Probably because I have not been to the big mountains recently, I have not heard about any accidents or serious signs of instability, aside from there obviously being a lot of loose fresh snow.. Although it snowed a little overnight, Yesterday was a fine day for a time in Central Hokkaido.
I know a lot of people that found very deep snow conditions over the last several days.
My biggest concern is that the glide cracks are starting to open up and move a lot more. On Friday (20220217), the freezing level will rapidly rise several degrees and the temperature in the Furano Valley will likely reach 0 degrees Celsius.
This will be a dangerous time especially if it is a fine day because much of the cracked steeper terrain is likely at higher probability of collapsing catastrophically. So if it is ever a day significantly warmer that the previous day or the temperature is still increasing, limit time spent in the large gorges of the Furano Mountains. The destructive power of these types of avalanches is often earth damaging so be careful and stay away from the major terrain traps during these times. They can also just collapse anytime and run surprising distances.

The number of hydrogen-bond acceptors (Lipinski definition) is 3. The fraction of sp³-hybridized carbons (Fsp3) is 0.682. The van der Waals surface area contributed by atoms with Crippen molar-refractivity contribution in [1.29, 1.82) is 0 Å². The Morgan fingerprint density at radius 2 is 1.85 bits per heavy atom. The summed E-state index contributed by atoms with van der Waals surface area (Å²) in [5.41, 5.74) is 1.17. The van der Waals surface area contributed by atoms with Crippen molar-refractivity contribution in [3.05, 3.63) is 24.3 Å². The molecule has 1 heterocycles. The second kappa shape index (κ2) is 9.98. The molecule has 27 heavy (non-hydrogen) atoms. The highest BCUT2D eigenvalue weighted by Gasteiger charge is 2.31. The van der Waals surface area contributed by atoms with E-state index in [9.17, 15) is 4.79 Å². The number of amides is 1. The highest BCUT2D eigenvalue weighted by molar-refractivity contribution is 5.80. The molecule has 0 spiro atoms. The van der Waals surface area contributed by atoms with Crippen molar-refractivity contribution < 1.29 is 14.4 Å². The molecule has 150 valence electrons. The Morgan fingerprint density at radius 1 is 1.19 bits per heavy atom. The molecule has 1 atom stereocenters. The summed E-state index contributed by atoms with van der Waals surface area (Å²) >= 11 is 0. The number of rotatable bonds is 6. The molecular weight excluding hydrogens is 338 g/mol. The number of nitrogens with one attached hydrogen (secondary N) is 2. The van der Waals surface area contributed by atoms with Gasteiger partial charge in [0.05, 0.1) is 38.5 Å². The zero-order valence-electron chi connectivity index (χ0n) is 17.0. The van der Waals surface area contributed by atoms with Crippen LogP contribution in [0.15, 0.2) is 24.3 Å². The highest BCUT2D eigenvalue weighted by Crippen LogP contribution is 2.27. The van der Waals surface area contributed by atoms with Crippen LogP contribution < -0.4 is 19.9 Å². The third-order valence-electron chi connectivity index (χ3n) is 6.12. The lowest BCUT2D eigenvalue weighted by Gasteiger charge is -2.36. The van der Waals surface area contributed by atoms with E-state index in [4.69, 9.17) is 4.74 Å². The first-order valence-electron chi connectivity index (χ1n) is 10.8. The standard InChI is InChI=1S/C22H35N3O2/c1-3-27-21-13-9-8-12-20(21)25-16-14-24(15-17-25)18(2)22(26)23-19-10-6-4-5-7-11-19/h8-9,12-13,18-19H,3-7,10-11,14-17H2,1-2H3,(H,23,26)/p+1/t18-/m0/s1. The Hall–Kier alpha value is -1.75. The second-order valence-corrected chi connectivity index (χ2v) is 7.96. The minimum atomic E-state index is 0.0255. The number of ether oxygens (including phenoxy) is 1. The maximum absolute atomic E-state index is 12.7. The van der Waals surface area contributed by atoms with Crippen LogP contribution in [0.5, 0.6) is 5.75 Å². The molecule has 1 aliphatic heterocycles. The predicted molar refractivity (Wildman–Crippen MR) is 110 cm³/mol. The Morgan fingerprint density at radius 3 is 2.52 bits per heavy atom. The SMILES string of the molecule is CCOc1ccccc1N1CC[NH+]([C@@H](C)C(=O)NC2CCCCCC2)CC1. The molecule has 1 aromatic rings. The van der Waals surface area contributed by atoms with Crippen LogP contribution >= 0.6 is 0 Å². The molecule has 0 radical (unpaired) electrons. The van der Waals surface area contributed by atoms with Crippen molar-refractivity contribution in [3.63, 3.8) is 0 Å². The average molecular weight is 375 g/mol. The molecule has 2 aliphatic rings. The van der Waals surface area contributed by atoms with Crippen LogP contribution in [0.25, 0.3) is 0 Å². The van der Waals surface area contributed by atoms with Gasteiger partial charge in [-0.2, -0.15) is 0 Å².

…Generally, this means that after and during storms it will become easier to trigger slabs around steep faces, especially when loaded by the prevailing NW winds, and that any potential avalanches can run further and gain momentum on these firmer layers.
It has snowed a lot in the last week or 2 with the high mountains of Central Hokkaido getting a meter or more of snow. 3-4 weeks ago was the dry period where it barely snowed in Central Hokkaido and the 20200113/14 temperature crust layer was unstable in places for some time, this layer was discussed and tested near Furano and to the NW.
large cornices have formed over the past 2 weeks. I have heard stories of skiers triggering large cornice falls that ran from alpine ridge lines all the way into low elevation creeks.
Avalanche problem diagrams courtesy of avalanche.org